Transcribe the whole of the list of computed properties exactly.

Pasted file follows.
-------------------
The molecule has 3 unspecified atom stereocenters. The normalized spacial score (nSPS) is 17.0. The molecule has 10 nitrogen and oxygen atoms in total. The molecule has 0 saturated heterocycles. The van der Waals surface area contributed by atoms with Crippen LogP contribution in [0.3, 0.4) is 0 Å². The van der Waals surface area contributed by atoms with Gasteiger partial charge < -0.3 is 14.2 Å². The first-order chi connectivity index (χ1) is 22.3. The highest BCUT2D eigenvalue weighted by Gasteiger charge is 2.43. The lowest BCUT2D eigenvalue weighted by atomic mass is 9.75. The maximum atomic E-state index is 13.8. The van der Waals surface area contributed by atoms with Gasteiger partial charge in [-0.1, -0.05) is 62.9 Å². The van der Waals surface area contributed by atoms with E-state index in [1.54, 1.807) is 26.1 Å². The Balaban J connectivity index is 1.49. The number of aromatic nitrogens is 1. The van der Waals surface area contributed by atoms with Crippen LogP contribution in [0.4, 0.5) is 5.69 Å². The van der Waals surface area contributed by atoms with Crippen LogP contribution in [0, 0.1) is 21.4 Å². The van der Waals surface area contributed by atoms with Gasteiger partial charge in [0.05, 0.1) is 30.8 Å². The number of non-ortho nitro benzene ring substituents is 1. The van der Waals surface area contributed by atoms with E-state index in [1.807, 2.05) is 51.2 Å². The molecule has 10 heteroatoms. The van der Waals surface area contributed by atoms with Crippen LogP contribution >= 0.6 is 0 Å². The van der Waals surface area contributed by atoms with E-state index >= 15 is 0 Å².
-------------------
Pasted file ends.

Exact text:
The molecule has 3 unspecified atom stereocenters. The normalized spacial score (nSPS) is 17.0. The molecule has 10 nitrogen and oxygen atoms in total. The molecule has 0 saturated heterocycles. The van der Waals surface area contributed by atoms with Crippen LogP contribution in [0.3, 0.4) is 0 Å². The van der Waals surface area contributed by atoms with Gasteiger partial charge < -0.3 is 14.2 Å². The first-order chi connectivity index (χ1) is 22.3. The highest BCUT2D eigenvalue weighted by Gasteiger charge is 2.43. The lowest BCUT2D eigenvalue weighted by atomic mass is 9.75. The maximum atomic E-state index is 13.8. The van der Waals surface area contributed by atoms with Gasteiger partial charge in [-0.1, -0.05) is 62.9 Å². The van der Waals surface area contributed by atoms with E-state index in [1.54, 1.807) is 26.1 Å². The Balaban J connectivity index is 1.49. The number of aromatic nitrogens is 1. The van der Waals surface area contributed by atoms with Crippen LogP contribution in [0.4, 0.5) is 5.69 Å². The van der Waals surface area contributed by atoms with Crippen LogP contribution in [0, 0.1) is 21.4 Å². The van der Waals surface area contributed by atoms with Gasteiger partial charge in [0.05, 0.1) is 30.8 Å². The number of non-ortho nitro benzene ring substituents is 1. The van der Waals surface area contributed by atoms with E-state index in [1.807, 2.05) is 51.2 Å². The molecule has 10 heteroatoms. The van der Waals surface area contributed by atoms with Crippen LogP contribution >= 0.6 is 0 Å². The van der Waals surface area contributed by atoms with E-state index >= 15 is 0 Å².